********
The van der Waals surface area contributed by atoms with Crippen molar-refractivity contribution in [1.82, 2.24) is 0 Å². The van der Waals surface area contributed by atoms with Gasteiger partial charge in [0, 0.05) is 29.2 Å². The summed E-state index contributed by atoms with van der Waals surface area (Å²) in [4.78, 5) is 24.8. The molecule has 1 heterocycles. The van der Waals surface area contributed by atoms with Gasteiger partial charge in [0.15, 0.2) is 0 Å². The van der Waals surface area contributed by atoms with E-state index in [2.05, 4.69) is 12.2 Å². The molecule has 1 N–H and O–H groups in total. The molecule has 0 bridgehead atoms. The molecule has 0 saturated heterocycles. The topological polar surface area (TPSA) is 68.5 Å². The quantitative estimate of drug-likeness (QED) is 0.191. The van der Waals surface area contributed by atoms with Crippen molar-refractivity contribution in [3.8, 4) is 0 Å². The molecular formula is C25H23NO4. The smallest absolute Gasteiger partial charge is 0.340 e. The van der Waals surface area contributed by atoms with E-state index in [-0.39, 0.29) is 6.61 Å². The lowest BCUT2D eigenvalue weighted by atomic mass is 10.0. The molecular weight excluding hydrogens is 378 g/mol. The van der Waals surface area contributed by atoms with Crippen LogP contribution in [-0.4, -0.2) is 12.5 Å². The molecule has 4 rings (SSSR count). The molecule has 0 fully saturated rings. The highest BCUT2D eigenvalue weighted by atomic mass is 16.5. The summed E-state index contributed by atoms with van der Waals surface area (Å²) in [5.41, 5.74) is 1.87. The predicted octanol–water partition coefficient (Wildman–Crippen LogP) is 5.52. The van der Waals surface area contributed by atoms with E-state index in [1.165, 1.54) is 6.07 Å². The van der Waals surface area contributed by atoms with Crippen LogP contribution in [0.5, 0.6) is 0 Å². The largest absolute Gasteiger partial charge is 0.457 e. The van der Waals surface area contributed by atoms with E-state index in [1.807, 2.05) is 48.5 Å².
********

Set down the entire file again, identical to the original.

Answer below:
The van der Waals surface area contributed by atoms with Crippen molar-refractivity contribution in [1.82, 2.24) is 0 Å². The van der Waals surface area contributed by atoms with Gasteiger partial charge in [0, 0.05) is 29.2 Å². The summed E-state index contributed by atoms with van der Waals surface area (Å²) in [4.78, 5) is 24.8. The molecule has 1 heterocycles. The van der Waals surface area contributed by atoms with Gasteiger partial charge in [0.15, 0.2) is 0 Å². The van der Waals surface area contributed by atoms with E-state index in [2.05, 4.69) is 12.2 Å². The molecule has 1 N–H and O–H groups in total. The molecule has 0 bridgehead atoms. The molecule has 0 saturated heterocycles. The topological polar surface area (TPSA) is 68.5 Å². The quantitative estimate of drug-likeness (QED) is 0.191. The van der Waals surface area contributed by atoms with Crippen molar-refractivity contribution in [3.8, 4) is 0 Å². The molecular formula is C25H23NO4. The smallest absolute Gasteiger partial charge is 0.340 e. The van der Waals surface area contributed by atoms with E-state index in [-0.39, 0.29) is 6.61 Å². The lowest BCUT2D eigenvalue weighted by atomic mass is 10.0. The molecular weight excluding hydrogens is 378 g/mol. The van der Waals surface area contributed by atoms with Crippen LogP contribution in [-0.4, -0.2) is 12.5 Å². The molecule has 4 rings (SSSR count). The molecule has 0 fully saturated rings. The highest BCUT2D eigenvalue weighted by atomic mass is 16.5. The summed E-state index contributed by atoms with van der Waals surface area (Å²) in [5.41, 5.74) is 1.87. The predicted octanol–water partition coefficient (Wildman–Crippen LogP) is 5.52. The van der Waals surface area contributed by atoms with E-state index in [1.165, 1.54) is 6.07 Å². The van der Waals surface area contributed by atoms with Crippen LogP contribution in [0.5, 0.6) is 0 Å². The largest absolute Gasteiger partial charge is 0.457 e. The van der Waals surface area contributed by atoms with E-state index in [1.807, 2.05) is 48.5 Å².